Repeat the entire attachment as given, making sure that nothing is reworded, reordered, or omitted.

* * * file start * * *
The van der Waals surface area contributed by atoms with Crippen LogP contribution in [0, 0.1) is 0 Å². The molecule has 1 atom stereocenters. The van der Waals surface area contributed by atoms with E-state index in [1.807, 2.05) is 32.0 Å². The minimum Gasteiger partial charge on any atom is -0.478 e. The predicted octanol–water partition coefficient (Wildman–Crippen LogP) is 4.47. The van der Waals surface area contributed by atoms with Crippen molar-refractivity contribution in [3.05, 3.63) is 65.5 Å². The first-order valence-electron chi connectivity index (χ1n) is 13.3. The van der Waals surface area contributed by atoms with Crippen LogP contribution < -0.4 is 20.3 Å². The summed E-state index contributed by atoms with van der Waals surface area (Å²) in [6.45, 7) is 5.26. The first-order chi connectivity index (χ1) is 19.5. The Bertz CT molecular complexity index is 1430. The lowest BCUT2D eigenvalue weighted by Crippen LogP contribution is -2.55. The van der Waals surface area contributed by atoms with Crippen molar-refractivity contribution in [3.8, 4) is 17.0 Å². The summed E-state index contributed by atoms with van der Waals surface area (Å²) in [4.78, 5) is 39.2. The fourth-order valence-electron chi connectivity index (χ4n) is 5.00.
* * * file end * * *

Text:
The van der Waals surface area contributed by atoms with Crippen LogP contribution in [0, 0.1) is 0 Å². The molecule has 1 atom stereocenters. The van der Waals surface area contributed by atoms with E-state index in [1.807, 2.05) is 32.0 Å². The minimum Gasteiger partial charge on any atom is -0.478 e. The predicted octanol–water partition coefficient (Wildman–Crippen LogP) is 4.47. The van der Waals surface area contributed by atoms with Crippen molar-refractivity contribution in [3.05, 3.63) is 65.5 Å². The first-order valence-electron chi connectivity index (χ1n) is 13.3. The van der Waals surface area contributed by atoms with Crippen LogP contribution < -0.4 is 20.3 Å². The summed E-state index contributed by atoms with van der Waals surface area (Å²) in [6.45, 7) is 5.26. The first-order chi connectivity index (χ1) is 19.5. The Bertz CT molecular complexity index is 1430. The lowest BCUT2D eigenvalue weighted by Crippen LogP contribution is -2.55. The van der Waals surface area contributed by atoms with Crippen molar-refractivity contribution in [3.8, 4) is 17.0 Å². The summed E-state index contributed by atoms with van der Waals surface area (Å²) in [4.78, 5) is 39.2. The fourth-order valence-electron chi connectivity index (χ4n) is 5.00.